'Egyptian Spiderman' thrills protesters at Israeli embassy
CAIRO // Hundreds of protesters outside the Israeli embassy broke into a frenzy yesterday when a man bypassed a security perimeter, scaled a nearly 20-storey building and replaced an Israeli flag outside the embassy with an Egyptian one.
The feat by Ahmed El Shehata, a veteran of the uprising in Tahrir Square, quickly fired across the internet. The term flagman became one of Twitter's most popular topics in the region.
Mohamed Abdelfattah, an Egyptian video journalist, wrote on the site: "The impact of the #flagman is stronger than 10 ministries of foreign affairs put together".
Activist Gigi Ibrahim compared the moment to the day when Hosni Mubarak stepped down and when protesters spray painted the face of a police-brutality victim on the Ministry of Interior gate.
The act appeared to be cathartic for Egyptians who have had to contend with government policies towards Israel that were out of step with popular sentiment. Mr Mubarak allowed Israel to open an embassy in Egypt in 1980, becoming the first Arab leader to allow one on its land. He also signed a deal to supply Israel with 45 per cent of its gas and gave security assurances that allowed Israel to cut its defence spending.
Mr Shehata's gesture came amid escalating tensions between the two countries after Israeli military expressed its "deep regret" on Saturday about what it described as the accidental killing of five Egyptian officers on the border in Sinai. Israeli defence forces had been in pursuit of suspected militants who killed eight Israelis in terror attacks.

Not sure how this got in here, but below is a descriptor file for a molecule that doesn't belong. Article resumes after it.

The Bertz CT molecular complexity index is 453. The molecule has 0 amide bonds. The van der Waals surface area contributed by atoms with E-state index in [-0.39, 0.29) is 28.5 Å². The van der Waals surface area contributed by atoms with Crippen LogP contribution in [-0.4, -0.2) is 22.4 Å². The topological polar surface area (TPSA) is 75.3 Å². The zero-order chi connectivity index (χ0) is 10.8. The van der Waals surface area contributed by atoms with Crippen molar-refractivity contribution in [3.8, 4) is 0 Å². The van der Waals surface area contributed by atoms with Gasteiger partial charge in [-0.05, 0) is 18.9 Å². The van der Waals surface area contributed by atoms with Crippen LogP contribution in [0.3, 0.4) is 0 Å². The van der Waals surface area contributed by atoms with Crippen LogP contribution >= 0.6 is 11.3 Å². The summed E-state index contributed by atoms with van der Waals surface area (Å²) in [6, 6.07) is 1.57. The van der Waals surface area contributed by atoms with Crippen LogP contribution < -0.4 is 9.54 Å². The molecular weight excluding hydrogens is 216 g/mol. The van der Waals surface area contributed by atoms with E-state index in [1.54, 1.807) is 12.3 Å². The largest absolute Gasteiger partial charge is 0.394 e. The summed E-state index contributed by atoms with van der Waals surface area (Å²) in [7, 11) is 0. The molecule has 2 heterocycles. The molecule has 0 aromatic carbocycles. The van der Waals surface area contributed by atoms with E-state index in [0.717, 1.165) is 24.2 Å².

In an interview with Egyptian television, Mr Shehata, who has been called the "Egyptian Spiderman", said he managed to bypass Egyptian security as officers were changing shifts. His decision was rooted in his anti-semitic beliefs, he said.
"We want to expel people who are killing us," he said. "Those Jews and Zionists are part of the old regime, and we want to cut all our ties with the old regime".
Amr Bargisi, a member of the Egyptian Union for Liberal Youth who opposed the Mubarak uprising, said that "flagman" became popular because opposition to Israel is the one unifying factor across the country.
"The Islamists, the secularists, the socialists, the liberals all have one issue that they do not disagree about: Israel," he said. "I'm in deep consternation about my own country. What should really be the issue is that five Egyptians died and nobody seems to care about them. To me, the whole thing is a farce."
Mr Bargisi said that the Supreme Council of the Armed Forces - the military body that has been in charge since Mr Mubarak stepped down - was in a difficult position.
"They would rather keep the commitments that they had under the Mubarak regime, such as the peace treaty with Israel," he said. "Now they are in trouble with the Israelis and the Egyptian people because of what's happening in Sinai."
There was still uncertainty yesterday over whether Egypt's ambassador would be called back from Israel. The cabinet initially posted a statement online on Saturday saying that he was being told to return to Cairo "for consultation" but the statement was later taken down. The Israeli government said it had no official notification that the ambassador was being recalled and the Egyptian government did not respond to questions yesterday.
Published: August 22, 2011 04:00 AM